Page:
Why do we all think that we are able to give our opinion at anytime?
Often we give our opinion when it is not asked for. We weigh in with our infinite wisdom and slosh it down on the poor unsuspecting family member, friend or even stranger, either with dire consequences or a more underhand damage that isn’t seen on the surface but that can fetter the other person, leaving them halted in their tracks.
I was speaking to a friend the other day whose husband is a successful film producer. They were at a dinner and over the table a person felt bound to disperse his opinion on the latest film that the producer had released. The comments weren’t that complimentary and the evening went on. The comments were hurtful to the person because they weren’t complimentary and, more importantly, they weren’t asked for. We are slow to think that what we are entitled to say isn’t something that is wanted or given permission to be received.
Another example – I was in a radio interview the other day, halfway through a radio tour of the UK. A radio tour incidentally is not a light undertaking, let me tell you. The interviewer started off with a statement that she really didn’t like my beard. I let it hang in the air. Now this is one way to deal with an unwanted opinion. Let it hang there and do not engage in it. If there is no engagement there is nothing the words can bounce off.
What I wanted to say however was that I never asked for her opinion on my personal grooming and look… Doesn’t come across so well on radio. We are all entitled though to say this. We set our boundaries to state it is not ok and that we weren’t asking for any comment.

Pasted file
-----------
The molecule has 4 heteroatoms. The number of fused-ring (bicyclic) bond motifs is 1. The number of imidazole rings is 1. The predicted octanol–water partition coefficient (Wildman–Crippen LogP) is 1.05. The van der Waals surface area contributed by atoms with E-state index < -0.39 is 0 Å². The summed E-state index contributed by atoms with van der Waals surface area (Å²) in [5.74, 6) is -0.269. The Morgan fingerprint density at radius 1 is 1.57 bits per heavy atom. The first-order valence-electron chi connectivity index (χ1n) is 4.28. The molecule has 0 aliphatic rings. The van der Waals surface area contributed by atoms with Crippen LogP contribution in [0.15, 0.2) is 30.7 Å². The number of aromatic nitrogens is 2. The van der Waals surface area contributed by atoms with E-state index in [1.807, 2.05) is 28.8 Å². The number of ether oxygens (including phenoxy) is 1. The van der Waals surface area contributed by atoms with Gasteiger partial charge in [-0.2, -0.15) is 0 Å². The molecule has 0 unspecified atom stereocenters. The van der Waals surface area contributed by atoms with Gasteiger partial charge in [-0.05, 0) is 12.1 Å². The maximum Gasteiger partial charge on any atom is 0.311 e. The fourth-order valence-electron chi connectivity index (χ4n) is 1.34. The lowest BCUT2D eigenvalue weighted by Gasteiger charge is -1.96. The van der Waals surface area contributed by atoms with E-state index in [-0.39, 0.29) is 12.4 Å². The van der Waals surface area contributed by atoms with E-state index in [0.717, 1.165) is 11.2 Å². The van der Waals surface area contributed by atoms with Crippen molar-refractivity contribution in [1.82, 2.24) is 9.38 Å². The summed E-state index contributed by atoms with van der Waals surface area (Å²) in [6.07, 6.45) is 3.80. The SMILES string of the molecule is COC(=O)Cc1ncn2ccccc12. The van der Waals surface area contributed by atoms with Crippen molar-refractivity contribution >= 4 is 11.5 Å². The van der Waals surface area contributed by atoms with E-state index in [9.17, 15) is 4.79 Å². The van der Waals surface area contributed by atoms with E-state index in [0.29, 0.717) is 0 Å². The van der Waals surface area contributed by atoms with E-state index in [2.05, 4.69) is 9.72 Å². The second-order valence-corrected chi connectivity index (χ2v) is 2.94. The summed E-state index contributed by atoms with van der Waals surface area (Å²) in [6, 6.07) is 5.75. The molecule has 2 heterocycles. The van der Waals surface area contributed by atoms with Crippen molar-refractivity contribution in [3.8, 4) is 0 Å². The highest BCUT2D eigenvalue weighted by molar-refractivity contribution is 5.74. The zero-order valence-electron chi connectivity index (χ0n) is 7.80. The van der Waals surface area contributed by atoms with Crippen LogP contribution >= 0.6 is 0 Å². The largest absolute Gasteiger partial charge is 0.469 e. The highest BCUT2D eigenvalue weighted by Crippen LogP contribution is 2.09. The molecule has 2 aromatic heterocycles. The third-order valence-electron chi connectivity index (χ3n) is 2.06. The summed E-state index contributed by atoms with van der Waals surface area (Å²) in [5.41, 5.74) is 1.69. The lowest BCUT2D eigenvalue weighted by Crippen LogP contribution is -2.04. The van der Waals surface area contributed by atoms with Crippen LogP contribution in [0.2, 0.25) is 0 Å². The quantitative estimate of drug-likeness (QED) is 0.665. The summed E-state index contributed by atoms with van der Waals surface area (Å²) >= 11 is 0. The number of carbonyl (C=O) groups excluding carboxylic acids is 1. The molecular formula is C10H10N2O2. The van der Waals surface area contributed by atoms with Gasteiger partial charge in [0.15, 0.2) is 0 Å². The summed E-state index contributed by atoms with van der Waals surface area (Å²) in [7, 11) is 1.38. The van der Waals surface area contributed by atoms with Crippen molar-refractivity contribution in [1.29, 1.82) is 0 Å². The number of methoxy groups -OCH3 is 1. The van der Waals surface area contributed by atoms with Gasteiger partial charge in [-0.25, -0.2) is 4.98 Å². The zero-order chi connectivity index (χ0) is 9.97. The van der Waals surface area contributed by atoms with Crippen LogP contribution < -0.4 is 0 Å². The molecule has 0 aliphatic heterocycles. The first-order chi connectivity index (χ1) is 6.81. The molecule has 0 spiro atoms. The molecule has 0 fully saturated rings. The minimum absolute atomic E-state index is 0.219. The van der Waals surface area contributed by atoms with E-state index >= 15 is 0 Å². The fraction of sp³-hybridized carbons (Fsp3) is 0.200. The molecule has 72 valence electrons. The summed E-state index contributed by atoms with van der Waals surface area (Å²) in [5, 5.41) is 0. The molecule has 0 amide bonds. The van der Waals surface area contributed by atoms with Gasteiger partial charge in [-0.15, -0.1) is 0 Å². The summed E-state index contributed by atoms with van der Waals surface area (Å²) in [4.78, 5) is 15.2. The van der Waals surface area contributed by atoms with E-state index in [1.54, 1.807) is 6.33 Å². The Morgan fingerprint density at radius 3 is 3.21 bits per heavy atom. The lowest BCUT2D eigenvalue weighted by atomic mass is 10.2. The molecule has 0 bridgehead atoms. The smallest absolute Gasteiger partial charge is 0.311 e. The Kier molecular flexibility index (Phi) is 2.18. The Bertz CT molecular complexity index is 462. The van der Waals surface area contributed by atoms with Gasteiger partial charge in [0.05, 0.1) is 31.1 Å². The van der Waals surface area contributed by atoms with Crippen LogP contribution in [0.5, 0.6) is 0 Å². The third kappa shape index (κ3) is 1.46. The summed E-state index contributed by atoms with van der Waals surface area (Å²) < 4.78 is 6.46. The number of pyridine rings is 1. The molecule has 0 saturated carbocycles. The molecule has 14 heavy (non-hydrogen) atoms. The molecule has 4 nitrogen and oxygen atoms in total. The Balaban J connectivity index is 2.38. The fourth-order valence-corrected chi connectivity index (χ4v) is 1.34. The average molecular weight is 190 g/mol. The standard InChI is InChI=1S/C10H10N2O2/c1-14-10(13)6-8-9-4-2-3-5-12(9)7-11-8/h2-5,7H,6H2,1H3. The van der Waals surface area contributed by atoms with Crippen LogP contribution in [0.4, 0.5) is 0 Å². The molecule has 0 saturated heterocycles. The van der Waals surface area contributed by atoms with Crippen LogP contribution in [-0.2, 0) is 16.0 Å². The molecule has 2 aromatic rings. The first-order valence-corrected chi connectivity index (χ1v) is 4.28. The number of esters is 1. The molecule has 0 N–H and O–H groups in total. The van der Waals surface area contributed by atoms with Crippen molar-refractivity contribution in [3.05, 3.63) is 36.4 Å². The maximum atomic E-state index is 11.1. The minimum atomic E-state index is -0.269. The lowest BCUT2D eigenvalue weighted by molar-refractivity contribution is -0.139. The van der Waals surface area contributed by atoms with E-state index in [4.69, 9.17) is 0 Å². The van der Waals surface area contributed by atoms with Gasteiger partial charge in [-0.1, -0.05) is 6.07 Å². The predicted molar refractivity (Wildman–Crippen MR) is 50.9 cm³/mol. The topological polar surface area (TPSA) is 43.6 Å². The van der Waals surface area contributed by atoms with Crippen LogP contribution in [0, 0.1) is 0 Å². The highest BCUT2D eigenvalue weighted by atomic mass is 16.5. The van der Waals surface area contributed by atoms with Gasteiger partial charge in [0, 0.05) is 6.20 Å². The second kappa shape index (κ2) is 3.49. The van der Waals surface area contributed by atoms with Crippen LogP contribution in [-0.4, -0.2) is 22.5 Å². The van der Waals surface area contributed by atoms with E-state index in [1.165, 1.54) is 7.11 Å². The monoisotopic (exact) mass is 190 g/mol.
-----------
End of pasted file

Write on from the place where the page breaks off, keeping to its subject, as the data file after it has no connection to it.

The compost that enables the growth of people feeling they have to pass on their own reflections on what someone else should do or has done is the animal that is co-dependency. It is a complicated beast, woven into the heart of our psyche and indeed society. To take one of its key strains however: Co-dependency causes people to be able to handle what another person is doing or saying. We cannot cope with our own responses and reactions to someone else that we feel we must make it right for THEM. If it isn’t right for them then how can it be right for us. As so few of us I believe want to work out our own emotional reaction to things we believe it must be the other person and so we act accordingly to sort that person out.
A common example: a friend comes to talk about their relationship problems or anxieties. Unable to cope with our own feelings of rejection, love, fear and anger we feel compelled to ‘fix’ the others persons feelings to allow ours to go away. This can grow into taking on the role of the ‘fixer’ friend who always ‘helps’ others and never looks at their own lives. I played that role very well for a long time.
The problem with dumping our opinion on others is we actually take power away from that person. We do not allow them to find their own way, we disempower them and disallow them to seek their own resolution. We also prevent ourselves from being truly connected to people by simply being present. To sit and truly be present with someone is the most beautiful thing. To sit with a partner or friend or family member and let them tell what they need to tell, or do what they need to do and assure them you are there by their side is truly majestic and creates a much stronger and lasting bond.
So next time you feel you need to give your opinion… check yourself and ask if it is really appropriate? You will be surprised by your conclusion.
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